Mumbai: Cut-offs for junior college admission up by 4% this year

  • HT Correspondent, Hindustan Times, Mumbai
  • Updated: Jun 22, 2015 23:00 IST

The first merit list for First Year Junior College (FYJC) online admissions released on Monday showed that cut-offs across streams shot up by 4% this year.

Keeping up with last year’s trend, the cut-offs for arts and commerce soared more than science, with more high scorers opting for these two streams.

Out of 2.06 lakh students who applied for online admissions, more than 1.88 lakh students were allocated seats in the first round of admissions. Among them, 50,888 students were allotted a college of their first preference.

Only 8,125 students were allotted seats in the arts stream but the rise in cut-offs for the stream, matched that of commerce, which had maximum takers at 25,166 students.

Commerce and arts cut-offs in Jai Hind College, Churchgate, rose by 4.6% and 3.8% respectively. In comparison, the cut-offs for science increased only by 2%.

In many colleges, the increase in arts cut-off was more than commerce.

Arts cut-off increased to 81.6% from last year’s 77% in Mulund’s Vaze College. The commerce cut-off dipped to 89.85 from last year’s 90%.

Similarly, at DG Ruparel College, Matunga, arts cut-off shot up by 2% while commerce remained at 89.8% and science marginally dropped to 92.81%.

“More students have been opting for arts in the last couple of years,” said Tushar Desai, principal, DG Ruparel College. “Students prefer pursuing arts and preparing for competitive exams.”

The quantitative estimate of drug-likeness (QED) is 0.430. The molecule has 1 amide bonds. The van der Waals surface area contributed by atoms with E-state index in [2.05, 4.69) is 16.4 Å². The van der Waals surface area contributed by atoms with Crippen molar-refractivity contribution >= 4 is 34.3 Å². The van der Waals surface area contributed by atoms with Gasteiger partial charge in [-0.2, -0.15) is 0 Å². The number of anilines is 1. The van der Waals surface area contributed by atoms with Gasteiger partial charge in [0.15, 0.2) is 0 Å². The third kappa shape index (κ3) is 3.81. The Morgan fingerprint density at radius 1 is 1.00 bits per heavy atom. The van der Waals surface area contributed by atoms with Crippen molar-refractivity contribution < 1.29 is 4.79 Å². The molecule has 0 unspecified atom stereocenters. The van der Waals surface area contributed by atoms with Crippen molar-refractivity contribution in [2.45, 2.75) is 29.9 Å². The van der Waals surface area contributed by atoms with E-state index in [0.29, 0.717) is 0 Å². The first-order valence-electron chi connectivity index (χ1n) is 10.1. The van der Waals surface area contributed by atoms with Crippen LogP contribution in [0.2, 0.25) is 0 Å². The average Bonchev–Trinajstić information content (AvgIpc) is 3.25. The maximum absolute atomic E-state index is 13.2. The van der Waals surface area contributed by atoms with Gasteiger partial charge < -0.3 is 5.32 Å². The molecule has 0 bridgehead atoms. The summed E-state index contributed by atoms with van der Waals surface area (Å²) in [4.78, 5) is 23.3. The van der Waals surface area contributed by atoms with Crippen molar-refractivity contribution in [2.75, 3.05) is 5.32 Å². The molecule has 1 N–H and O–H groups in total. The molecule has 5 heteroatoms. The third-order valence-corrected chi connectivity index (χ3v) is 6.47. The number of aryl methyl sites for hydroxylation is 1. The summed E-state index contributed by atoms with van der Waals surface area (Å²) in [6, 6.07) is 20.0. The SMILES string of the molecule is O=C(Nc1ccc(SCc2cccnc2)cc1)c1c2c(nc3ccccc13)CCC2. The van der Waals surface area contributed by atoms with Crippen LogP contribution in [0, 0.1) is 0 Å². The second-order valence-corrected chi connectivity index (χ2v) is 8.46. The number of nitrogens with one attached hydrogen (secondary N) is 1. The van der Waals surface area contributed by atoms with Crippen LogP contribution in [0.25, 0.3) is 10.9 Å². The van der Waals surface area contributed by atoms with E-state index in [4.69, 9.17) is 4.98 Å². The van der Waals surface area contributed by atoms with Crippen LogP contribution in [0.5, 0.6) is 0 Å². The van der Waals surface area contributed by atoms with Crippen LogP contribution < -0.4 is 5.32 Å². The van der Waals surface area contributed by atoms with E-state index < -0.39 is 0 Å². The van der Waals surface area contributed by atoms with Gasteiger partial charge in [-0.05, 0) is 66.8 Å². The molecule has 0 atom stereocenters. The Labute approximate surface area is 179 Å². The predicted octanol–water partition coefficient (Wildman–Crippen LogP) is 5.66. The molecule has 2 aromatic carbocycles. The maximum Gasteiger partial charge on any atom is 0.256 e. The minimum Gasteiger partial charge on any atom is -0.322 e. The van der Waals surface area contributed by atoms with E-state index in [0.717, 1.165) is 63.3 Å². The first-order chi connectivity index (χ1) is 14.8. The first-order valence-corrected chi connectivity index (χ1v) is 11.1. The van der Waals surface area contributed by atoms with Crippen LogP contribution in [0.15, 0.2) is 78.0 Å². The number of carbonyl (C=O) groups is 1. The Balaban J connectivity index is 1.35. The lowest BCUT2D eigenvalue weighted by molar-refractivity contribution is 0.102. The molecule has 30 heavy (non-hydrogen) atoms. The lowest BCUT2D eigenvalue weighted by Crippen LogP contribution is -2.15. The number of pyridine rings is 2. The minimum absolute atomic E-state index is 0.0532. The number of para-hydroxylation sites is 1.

Others attributed the rise in arts cut-offs to high scorers preferring the stream. “Students with higher percentages are opting for arts because of the increasing awareness on career opportunities,” said CA Vidyadhar Joshi, vice-principal of Vaze College.

In the science stream, only the colleges offering integrated courses saw a significant rise in cut-offs. Cut-offs at Pace Junior Science College, Andheri, rose marginally to 95% from 94.4% last year, one of the highest cut-offs this year. However, the college’s Powai branch fell to 88.83% from 94.4% last year.

Similarly, cut-offs for science in St Xavier’s College increased slightly to 91.85% from last year’s 91.2%. Arts cut-off was 93.8%, just 0.8% higher than last year.

Commerce-only colleges performed better than their other counterparts. NM College, Vile Parle, had a cut-off of 93.8%, much better than last year’s 91.2%. The cut-off in HR College, Churchgate, increased to 93% from last year’s 91.8%.

After the first round, more than 28,000 seats are yet to be filled.

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